Why don't government social services programs better serve families struggling through crises like the COVID-19 pandemic? One reason is that these systems are designed for compliance over access. Many of those who are in need and qualify are deterred by high administrative burdens, including excessive steps and paperwork.

At a time of deep economic distress, eligibility processes can either facilitate or impede access to key supports like the Supplemental Nutrition Assistance Program (SNAP), unemployment insurance and child-care subsidies. The need for program redesign is urgent, and simplifying eligibility determination is a good place to start. Drawing on insights from behavioral science, state and local agencies that administer these programs can proactively implement three strategies to better support families:

1. Proactive notification: "You might be eligible — click here to start your application."

Today, many individuals are new to social safety net programs and may not understand what they're eligible for. Telling people up front that they qualify for certain benefits focuses them on applying rather than spending time sorting through eligibility criteria.

Consider a child support agency in Ohio that partnered with MDRC's Center for Applied Behavioral Science (CABS). Once parents expressed interest in modifying their child support payments, Cuyahoga County used existing administrative data to identify those who could skip an eligibility form. The county saw a 12 percentage point increase in parents completing the modification process compared to the standard process, saving time and resources for both parents and staff. Parents finished the process six weeks faster. Staff saved hours of time on mailing and reviewing each eligibility form.

Similarly, maintaining benefits can be complex. Consider an experiment that ideas42 ran with the Massachusetts Department of Transitional Assistance to help people retain their SNAP benefits, formerly known as "food stamps," which are so essential to millions of American families' nutritional security. Many individuals struggle to recertify their eligibility and fall off the program, only to reapply soon after. To prevent this, ideas42 simply included a copy of the recertification form with a reminder letter. This single extra copy increased submissions by 1.7 percentage points and decreased lateness by 1.3 points.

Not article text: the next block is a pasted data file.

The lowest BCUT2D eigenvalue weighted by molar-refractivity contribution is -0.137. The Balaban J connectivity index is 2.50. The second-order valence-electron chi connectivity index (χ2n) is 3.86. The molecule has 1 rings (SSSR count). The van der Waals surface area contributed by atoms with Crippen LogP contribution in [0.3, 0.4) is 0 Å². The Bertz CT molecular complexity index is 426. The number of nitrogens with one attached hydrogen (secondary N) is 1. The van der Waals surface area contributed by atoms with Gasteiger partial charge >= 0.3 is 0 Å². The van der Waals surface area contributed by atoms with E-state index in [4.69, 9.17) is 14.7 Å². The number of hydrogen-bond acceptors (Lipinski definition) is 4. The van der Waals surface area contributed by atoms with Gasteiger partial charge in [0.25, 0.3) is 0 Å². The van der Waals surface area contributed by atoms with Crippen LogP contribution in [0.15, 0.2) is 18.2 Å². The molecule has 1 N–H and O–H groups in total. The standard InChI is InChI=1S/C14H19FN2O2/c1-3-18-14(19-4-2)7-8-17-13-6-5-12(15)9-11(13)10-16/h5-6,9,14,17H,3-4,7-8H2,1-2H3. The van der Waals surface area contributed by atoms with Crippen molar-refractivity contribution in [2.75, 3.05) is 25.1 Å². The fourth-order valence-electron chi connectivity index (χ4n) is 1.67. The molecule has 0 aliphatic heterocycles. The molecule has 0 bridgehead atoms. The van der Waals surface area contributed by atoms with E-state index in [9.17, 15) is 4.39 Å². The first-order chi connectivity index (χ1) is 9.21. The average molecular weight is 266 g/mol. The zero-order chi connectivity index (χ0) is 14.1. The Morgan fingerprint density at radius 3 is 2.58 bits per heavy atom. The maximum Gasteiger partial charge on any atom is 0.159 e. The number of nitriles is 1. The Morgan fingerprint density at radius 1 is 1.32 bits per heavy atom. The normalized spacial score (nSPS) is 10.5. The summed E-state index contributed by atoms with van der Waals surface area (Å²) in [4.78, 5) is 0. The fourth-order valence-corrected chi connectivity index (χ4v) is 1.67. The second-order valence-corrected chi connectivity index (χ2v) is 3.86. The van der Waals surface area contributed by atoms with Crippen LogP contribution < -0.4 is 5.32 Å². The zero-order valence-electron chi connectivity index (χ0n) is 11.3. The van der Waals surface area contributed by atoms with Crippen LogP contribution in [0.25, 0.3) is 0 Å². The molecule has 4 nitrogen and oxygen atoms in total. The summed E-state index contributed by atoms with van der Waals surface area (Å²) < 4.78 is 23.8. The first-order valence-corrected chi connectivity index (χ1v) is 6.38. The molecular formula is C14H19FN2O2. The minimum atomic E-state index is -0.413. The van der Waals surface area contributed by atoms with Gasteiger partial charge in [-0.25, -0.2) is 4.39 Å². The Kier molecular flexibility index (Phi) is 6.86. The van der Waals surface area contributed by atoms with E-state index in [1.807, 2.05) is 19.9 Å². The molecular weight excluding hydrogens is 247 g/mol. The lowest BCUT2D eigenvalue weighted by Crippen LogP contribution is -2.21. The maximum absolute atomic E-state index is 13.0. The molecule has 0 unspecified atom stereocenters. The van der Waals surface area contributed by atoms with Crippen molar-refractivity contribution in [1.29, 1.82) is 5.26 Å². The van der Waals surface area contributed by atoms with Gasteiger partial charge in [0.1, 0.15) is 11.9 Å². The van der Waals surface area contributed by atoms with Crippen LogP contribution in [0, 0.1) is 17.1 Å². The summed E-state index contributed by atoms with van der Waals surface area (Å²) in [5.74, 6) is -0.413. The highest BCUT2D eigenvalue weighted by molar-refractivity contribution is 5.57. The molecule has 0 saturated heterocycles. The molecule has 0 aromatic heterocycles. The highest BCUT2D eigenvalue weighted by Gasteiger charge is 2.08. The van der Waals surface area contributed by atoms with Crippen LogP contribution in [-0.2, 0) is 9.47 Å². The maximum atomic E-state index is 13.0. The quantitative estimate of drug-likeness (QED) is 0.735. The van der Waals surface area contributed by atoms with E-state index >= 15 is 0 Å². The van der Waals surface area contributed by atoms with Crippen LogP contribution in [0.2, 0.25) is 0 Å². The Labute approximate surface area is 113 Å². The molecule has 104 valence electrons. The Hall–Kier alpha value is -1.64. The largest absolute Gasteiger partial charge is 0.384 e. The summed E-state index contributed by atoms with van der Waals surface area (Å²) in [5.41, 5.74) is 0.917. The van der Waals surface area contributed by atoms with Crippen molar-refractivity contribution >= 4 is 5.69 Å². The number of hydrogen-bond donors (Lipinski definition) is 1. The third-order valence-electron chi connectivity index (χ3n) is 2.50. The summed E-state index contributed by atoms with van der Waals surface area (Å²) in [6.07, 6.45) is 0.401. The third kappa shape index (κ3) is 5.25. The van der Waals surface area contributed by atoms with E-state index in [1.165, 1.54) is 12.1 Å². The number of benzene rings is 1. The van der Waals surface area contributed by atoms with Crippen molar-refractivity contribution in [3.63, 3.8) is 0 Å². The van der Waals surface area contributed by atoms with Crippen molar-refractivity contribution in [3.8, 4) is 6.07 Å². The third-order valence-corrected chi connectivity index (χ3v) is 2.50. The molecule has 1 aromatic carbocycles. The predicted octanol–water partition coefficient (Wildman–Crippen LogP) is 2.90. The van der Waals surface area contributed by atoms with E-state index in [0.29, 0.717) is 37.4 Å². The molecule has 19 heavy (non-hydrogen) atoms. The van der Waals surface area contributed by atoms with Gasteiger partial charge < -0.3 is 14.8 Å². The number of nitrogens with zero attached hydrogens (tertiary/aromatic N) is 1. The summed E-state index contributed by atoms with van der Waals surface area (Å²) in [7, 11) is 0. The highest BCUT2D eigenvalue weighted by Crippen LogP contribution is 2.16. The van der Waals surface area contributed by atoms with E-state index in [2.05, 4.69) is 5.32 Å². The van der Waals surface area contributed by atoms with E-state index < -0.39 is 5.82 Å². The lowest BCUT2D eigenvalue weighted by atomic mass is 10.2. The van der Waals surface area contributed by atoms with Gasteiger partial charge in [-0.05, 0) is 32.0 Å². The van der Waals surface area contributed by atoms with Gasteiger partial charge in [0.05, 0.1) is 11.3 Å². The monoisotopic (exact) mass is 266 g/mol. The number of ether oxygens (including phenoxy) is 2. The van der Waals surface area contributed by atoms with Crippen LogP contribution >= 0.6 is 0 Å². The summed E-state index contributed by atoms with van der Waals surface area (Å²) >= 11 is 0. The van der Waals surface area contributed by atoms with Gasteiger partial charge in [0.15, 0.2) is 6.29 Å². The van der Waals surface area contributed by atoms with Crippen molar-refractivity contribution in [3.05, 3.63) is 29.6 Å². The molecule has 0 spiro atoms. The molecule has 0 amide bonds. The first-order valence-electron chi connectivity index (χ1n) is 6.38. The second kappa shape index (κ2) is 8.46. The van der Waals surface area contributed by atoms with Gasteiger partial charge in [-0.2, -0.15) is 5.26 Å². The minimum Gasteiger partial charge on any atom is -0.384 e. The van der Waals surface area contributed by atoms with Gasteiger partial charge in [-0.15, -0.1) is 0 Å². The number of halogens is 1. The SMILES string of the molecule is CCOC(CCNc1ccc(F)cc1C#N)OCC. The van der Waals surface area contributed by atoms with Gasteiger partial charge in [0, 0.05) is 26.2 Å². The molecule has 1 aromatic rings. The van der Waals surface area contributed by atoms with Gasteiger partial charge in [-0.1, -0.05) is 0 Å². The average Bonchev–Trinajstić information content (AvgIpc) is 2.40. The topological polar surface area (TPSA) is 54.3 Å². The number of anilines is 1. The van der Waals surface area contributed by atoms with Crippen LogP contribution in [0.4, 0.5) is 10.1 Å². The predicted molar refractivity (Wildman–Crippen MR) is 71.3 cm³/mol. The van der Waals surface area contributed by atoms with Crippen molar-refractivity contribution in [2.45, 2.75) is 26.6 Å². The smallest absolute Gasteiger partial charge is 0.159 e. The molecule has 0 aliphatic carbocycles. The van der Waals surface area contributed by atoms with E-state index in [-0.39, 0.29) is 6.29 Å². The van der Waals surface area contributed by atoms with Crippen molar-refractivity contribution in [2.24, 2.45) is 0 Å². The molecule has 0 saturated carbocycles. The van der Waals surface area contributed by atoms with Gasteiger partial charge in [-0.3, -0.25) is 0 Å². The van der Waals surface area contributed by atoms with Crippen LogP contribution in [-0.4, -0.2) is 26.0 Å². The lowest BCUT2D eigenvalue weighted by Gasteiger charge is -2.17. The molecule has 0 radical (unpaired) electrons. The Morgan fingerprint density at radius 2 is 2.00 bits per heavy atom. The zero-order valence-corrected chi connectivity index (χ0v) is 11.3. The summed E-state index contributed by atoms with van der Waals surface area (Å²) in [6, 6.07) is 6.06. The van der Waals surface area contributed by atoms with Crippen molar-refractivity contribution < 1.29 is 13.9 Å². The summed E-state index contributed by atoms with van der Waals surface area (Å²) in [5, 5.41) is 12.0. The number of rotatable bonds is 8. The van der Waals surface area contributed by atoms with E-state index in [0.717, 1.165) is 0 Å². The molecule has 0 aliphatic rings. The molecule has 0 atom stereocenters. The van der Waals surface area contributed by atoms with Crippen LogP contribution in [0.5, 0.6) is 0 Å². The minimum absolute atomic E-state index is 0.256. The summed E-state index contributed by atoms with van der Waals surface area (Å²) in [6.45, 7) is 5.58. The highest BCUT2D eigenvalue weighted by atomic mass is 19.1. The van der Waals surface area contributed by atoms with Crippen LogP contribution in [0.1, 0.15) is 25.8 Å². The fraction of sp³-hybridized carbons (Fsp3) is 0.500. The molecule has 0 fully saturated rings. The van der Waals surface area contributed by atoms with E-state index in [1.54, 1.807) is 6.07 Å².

2. Proactive eligibility: "You are eligible — click here to get your benefit."

In this approach, the agency starts a process for a client, who must respond to claim the benefit. As an example from another CABS study, 10 Ohio community colleges sent emails and letters highlighting potential summer students' eligibility for federal and state grants and informing them of the amounts available to them. To receive the funding, students simply had to enroll in summer courses. Proactively sharing the information — as opposed to waiting for students to inquire about summer funding options — improved grant take-up and course registration.

Similarly, ideas42 recently advised a public agency and a college system on encouraging benefits uptake. Using financial-aid status, the college informed students who were likely able to access benefits. The communication embedded easy-to-follow instructions on completing an application plus rules of thumb to help students understand additional criteria. Trusted institutions like schools should always proactively direct people to helpful resources.

3. Proactive benefit: "You are going to get the benefit — no further action needed."

This approach requires government agencies to use available data to proactively award benefits to qualified individuals, eliminating unnecessary forms and hassles. The federal CARES Act stimulus payment and automatic distribution of pandemic food assistance are recent examples proving that the federal government can do this.

Thinking ahead, a "no wrong door" policy could provide an immense opportunity by allowing people to automatically gain access to an array of programs if they've been found eligible for one of them. Today, there are some opportunities to increase access through such adjunctive eligibility, but the ability to share data is limited and eligibility guidelines are not harmonized.

COVID-19 has demonstrated once again that our public benefits systems are rife with administrative burden, preventing access to important services. However, the crisis gives government agencies at every level an opportunity to repair some of the resulting inequities. Simply following the 2015 White House executive order mandating agencies to remove administrative burdens, shorten wait times and simplify forms would be an easy starting point. Given the growing list of successes, it's easier than ever for agencies to use behavioral design to better serve the growing number of people in need.


Governing's opinion columns reflect the views of their authors and not necessarily those of Governing's editors or management.